Bylaw amendments passed unanimously at Toronto city council on Wednesday. A beefed-up bylaw means dangerous dogs will soon require muzzles and warning signs — and won’t be allowed in Toronto’s off-leash dog parks.
Starting in March, if a dog severely attacks or bites a person or another pet, it will be labelled a dangerous dog, according to bylaw amendments passed unanimously at Toronto city council on Wednesday.
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The bylaw makes it illegal for a pet to be tethered for longer than one hour, bans choke collars and chains and increases fines for owners who don’t comply. In Ontario, certain breeds of dogs are required by law to be muzzled in public places, as a measure to prevent dog bites. If you have been bitten by a dog or involved in a dog attack, a dog bite lawyer in Toronto can help you navigate the complexities of Ontario’s dog bite laws and ensure that you are adequately compensated for your injuries and damages.
“This is about both public safety — and the safety of pets,” Coun. Mike Layton told CBC Toronto.
A new bylaw has been put in place that requires owners of dangerous dogs to muzzle their pets and display warning signs on their property. This move is aimed at increasing public safety and preventing dog bite incidents.
The bylaw applies to dogs deemed “dangerous” by animal control authorities. These are typically dogs involved in previous biting incidents or have been determined to threaten public safety. Using muzzles and warning signs is intended to warn others clearly that a dangerous dog is on the property.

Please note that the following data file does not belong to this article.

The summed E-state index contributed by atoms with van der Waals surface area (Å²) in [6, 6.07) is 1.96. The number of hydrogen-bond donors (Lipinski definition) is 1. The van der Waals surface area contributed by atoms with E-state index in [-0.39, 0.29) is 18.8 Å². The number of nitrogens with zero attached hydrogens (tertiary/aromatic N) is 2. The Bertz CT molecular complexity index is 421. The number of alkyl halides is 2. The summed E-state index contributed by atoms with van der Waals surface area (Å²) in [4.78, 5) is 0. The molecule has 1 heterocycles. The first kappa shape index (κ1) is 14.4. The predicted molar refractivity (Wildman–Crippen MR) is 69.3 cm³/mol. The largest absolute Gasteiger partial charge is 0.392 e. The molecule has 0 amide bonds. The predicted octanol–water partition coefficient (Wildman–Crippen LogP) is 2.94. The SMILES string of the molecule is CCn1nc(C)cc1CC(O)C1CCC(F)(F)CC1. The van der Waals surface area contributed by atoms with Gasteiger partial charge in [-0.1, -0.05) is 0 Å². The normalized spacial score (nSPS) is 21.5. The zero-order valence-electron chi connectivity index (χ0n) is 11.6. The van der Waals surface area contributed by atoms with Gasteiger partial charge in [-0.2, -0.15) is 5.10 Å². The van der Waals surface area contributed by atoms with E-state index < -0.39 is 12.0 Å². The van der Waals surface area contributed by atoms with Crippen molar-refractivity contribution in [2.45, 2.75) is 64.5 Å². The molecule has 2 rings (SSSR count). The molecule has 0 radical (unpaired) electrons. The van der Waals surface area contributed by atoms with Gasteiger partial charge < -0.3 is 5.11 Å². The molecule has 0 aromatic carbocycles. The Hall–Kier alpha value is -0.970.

If you or someone you know has been the victim of a dog bite, it’s essential to seek the help of a dog bite lawyer. A dog bite lawyer in Toronto can help you navigate the legal system and ensure you receive the compensation you deserve. In addition, they will be familiar with Ontario’s specific dog bite laws and how they apply to your case.
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The new bylaw is essential in increasing public safety and preventing dog bite incidents. The public is better protected from potential harm by requiring owners of dangerous dogs to take extra precautions, such as using muzzles and displaying warning signs. The bylaw is also an important reminder for dog owners to take responsibility for their pet’s actions and be familiar with the dog bite laws in Ontario.
It’s about the deed, not the breed
A stricter bylaw is something Anne-Marie Mountfort has been fighting for since 2012, when a German shepherd-collie mix attacked her then-6-year-old daughter.
“It’s great that the law is not tied to a specific breed, it’s about the act, not the breed,” she said. Helped sort it out dog bite lawyer.
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The bylaw amendments now define a dangerous dog as one that has severely bitten a person or pet, has bitten or attacked a person or pet, and it is the second or subsequent bite or attack on record, or a dog that’s under a muzzle order.
There was no previous definition of a dangerous dog in the bylaw.
Concern owners could become repeat offenders
Coun. Giorgio Mammoliti expressed concern that the bylaw amendments could put small dogs like Chihuahuas in the same category as other breeds. Don’t let yourself be left in the dark about your rights after a dog bite incident in Toronto or Ontario. Contact a dog bite lawyer to help you understand Ontario’s dog bite laws and protect your legal interests.
He also worries owners could become repeat offenders.
“The way to do that is not to license them ever again in owning a dog,” he said.
Don’t let yourself be left in the dark about your rights after a dog bite incident in Toronto or Ontario. Contact a dog bite lawyer to help you understand Ontario’s dog bite laws and protect your legal interests.